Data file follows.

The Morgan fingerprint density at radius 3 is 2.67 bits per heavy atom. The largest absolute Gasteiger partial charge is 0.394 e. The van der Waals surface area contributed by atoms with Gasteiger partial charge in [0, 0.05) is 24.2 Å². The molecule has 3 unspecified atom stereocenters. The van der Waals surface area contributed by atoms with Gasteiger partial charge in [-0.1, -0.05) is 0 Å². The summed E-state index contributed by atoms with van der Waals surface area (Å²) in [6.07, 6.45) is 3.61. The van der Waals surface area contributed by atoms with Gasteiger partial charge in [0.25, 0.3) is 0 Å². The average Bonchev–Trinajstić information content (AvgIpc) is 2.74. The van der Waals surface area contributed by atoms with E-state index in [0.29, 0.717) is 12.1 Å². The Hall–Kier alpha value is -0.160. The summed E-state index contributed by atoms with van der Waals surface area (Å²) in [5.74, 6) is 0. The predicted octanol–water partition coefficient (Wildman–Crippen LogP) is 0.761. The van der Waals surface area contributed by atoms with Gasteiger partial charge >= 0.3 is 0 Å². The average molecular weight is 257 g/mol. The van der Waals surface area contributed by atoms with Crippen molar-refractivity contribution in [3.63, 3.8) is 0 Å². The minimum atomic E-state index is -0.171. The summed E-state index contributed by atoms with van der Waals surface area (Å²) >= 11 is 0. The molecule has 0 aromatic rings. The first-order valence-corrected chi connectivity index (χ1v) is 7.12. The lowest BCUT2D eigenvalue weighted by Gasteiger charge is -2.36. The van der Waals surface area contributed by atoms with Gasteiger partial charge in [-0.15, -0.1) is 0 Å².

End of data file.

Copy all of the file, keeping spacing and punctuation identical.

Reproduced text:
The Morgan fingerprint density at radius 3 is 2.67 bits per heavy atom. The largest absolute Gasteiger partial charge is 0.394 e. The van der Waals surface area contributed by atoms with Gasteiger partial charge in [0, 0.05) is 24.2 Å². The molecule has 3 unspecified atom stereocenters. The van der Waals surface area contributed by atoms with Gasteiger partial charge in [-0.1, -0.05) is 0 Å². The summed E-state index contributed by atoms with van der Waals surface area (Å²) in [6.07, 6.45) is 3.61. The van der Waals surface area contributed by atoms with Gasteiger partial charge in [0.25, 0.3) is 0 Å². The average Bonchev–Trinajstić information content (AvgIpc) is 2.74. The van der Waals surface area contributed by atoms with E-state index in [0.29, 0.717) is 12.1 Å². The Hall–Kier alpha value is -0.160. The summed E-state index contributed by atoms with van der Waals surface area (Å²) in [5.74, 6) is 0. The predicted octanol–water partition coefficient (Wildman–Crippen LogP) is 0.761. The van der Waals surface area contributed by atoms with Gasteiger partial charge >= 0.3 is 0 Å². The average molecular weight is 257 g/mol. The van der Waals surface area contributed by atoms with Crippen molar-refractivity contribution in [3.63, 3.8) is 0 Å². The minimum atomic E-state index is -0.171. The summed E-state index contributed by atoms with van der Waals surface area (Å²) >= 11 is 0. The molecule has 0 aromatic rings. The first-order valence-corrected chi connectivity index (χ1v) is 7.12. The lowest BCUT2D eigenvalue weighted by Gasteiger charge is -2.36. The van der Waals surface area contributed by atoms with Gasteiger partial charge in [-0.15, -0.1) is 0 Å².